Wharton, Thomas

, an eminent English physician, was descended from an ancient and genteel family of that name in Yorkshire. He was educated in Pembroke college, Cambridge, whence he removed to Trinity college, Oxford, being then tutor to John Scrope, the natural and only son of Emanuel earl of Sunderland. Upon the breaking out of the civil wars he retired to London, where he practised physic under Dr. John Bathurst, a noted physician of that city. After the garrison at Oxford had surrendered to the parliament in 1646, he returned to Trinity college, and as a member of it was actually created doctor of physic May 8, 1647, by virtue of the letters of general Fairfax to the university, which said that “he was sometime a student in that university, and afterwards improved his time in London in the study of all parts of physic.” He then retired to London, and was admitted a candidate of the college of physicians the same year, and fellow in 1650, and for five or six years was chosen censor of the college, he being then a person of great esteem and practice in the city, and one of the lecturers in Gresham college. In 1656 he published at London, in 8vo, his “Adenographia, seu Descriptio Glandular.um totius Corporis,” which was reprinted at Amsterdam, 1659, in 8vo. In this he has given a more accurate description of the glands of the whole body, than had ever been done before; and as former authors had ascribed to them very mean uses (as supporting the divisions by vessels, or imbibing the superfluous humidities of the body) he assigns them more noble uses, as the preparation and depuration of the succus nutritius, with several other uses belonging to different glands, c. Amongst other things, he was the first who discovered the ductus in the glandulac maxillares, by which the saliva is conveyed into the mouth; and he has given an excellent account of morbid glands and their differences, and particularly of strumae and scrophulae, how new glands are often generated, as likewise of the several diseases of the glands of the mesentery, pancreas, &c. Wood tells us that he died at his house in Aldersgate-street in October | 1673, and was buried in the church of St. Botolph without Aldersgate; though others say that he died November the 15th, and was buried in Basingshaw church, in a vault. But 3Vlr. Richard Smith, in his Obituary, published by Peck, observes, that he died on Friday November the 14th, at midnight, at his house in Aldersgate-street, and was buried on the 20th in the ruins of the church of St. Michael Basishaw, where he formerly had lived. 1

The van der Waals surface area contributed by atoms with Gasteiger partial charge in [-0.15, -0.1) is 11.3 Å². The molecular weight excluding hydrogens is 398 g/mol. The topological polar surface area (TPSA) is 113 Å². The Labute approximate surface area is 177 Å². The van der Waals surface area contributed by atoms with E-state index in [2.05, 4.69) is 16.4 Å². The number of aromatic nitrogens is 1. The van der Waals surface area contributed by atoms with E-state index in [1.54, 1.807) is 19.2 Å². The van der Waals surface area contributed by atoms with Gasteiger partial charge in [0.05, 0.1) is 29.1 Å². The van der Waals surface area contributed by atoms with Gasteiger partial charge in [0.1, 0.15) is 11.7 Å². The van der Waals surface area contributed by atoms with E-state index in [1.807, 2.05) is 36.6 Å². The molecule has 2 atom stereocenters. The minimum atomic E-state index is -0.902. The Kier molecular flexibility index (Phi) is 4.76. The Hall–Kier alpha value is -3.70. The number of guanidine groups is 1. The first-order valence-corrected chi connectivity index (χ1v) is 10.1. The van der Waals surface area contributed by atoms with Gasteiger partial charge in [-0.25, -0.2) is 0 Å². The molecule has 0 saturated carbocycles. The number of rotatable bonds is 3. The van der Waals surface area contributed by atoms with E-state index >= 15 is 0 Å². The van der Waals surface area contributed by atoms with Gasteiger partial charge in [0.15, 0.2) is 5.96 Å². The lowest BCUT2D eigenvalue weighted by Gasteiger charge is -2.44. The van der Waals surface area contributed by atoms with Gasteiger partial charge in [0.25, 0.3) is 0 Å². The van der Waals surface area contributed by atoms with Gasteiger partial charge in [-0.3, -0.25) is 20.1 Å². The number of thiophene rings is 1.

1 Ath. Ox. vol. II. Gen. Dict. -Peck’s Desiderata.